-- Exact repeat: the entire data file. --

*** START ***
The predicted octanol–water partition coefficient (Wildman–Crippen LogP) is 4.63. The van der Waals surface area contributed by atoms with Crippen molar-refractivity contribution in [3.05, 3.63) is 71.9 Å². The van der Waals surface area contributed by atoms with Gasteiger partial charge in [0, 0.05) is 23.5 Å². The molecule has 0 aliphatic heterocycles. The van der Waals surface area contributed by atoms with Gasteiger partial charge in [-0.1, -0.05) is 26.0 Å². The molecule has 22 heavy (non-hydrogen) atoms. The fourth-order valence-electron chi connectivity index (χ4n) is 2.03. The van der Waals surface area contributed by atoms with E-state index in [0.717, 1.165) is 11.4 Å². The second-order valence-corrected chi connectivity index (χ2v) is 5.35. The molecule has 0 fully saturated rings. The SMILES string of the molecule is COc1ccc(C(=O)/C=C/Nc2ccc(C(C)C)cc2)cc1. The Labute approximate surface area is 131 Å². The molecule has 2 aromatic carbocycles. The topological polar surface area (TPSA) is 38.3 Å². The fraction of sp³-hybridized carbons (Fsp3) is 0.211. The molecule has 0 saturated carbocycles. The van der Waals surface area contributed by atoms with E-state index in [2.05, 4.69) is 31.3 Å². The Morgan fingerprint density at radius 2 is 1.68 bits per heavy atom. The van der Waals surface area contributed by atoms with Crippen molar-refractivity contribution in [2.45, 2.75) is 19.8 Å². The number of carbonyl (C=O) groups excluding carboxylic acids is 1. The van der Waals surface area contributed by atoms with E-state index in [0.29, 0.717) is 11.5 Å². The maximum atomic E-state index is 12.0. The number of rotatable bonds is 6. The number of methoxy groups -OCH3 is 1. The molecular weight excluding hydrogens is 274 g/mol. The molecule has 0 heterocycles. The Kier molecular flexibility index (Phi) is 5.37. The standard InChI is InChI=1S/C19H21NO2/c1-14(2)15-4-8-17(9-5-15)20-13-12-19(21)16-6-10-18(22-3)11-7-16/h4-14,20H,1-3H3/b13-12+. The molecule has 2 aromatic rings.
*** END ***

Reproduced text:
The predicted octanol–water partition coefficient (Wildman–Crippen LogP) is 4.63. The van der Waals surface area contributed by atoms with Crippen molar-refractivity contribution in [3.05, 3.63) is 71.9 Å². The van der Waals surface area contributed by atoms with Gasteiger partial charge in [0, 0.05) is 23.5 Å². The molecule has 0 aliphatic heterocycles. The van der Waals surface area contributed by atoms with Gasteiger partial charge in [-0.1, -0.05) is 26.0 Å². The molecule has 22 heavy (non-hydrogen) atoms. The fourth-order valence-electron chi connectivity index (χ4n) is 2.03. The van der Waals surface area contributed by atoms with E-state index in [0.717, 1.165) is 11.4 Å². The second-order valence-corrected chi connectivity index (χ2v) is 5.35. The molecule has 0 fully saturated rings. The SMILES string of the molecule is COc1ccc(C(=O)/C=C/Nc2ccc(C(C)C)cc2)cc1. The Labute approximate surface area is 131 Å². The molecule has 2 aromatic carbocycles. The topological polar surface area (TPSA) is 38.3 Å². The fraction of sp³-hybridized carbons (Fsp3) is 0.211. The molecule has 0 saturated carbocycles. The van der Waals surface area contributed by atoms with E-state index in [2.05, 4.69) is 31.3 Å². The Morgan fingerprint density at radius 2 is 1.68 bits per heavy atom. The van der Waals surface area contributed by atoms with Crippen molar-refractivity contribution in [2.45, 2.75) is 19.8 Å². The number of carbonyl (C=O) groups excluding carboxylic acids is 1. The van der Waals surface area contributed by atoms with E-state index in [0.29, 0.717) is 11.5 Å². The maximum atomic E-state index is 12.0. The number of rotatable bonds is 6. The number of methoxy groups -OCH3 is 1. The molecular weight excluding hydrogens is 274 g/mol. The molecule has 0 heterocycles. The Kier molecular flexibility index (Phi) is 5.37. The standard InChI is InChI=1S/C19H21NO2/c1-14(2)15-4-8-17(9-5-15)20-13-12-19(21)16-6-10-18(22-3)11-7-16/h4-14,20H,1-3H3/b13-12+. The molecule has 2 aromatic rings.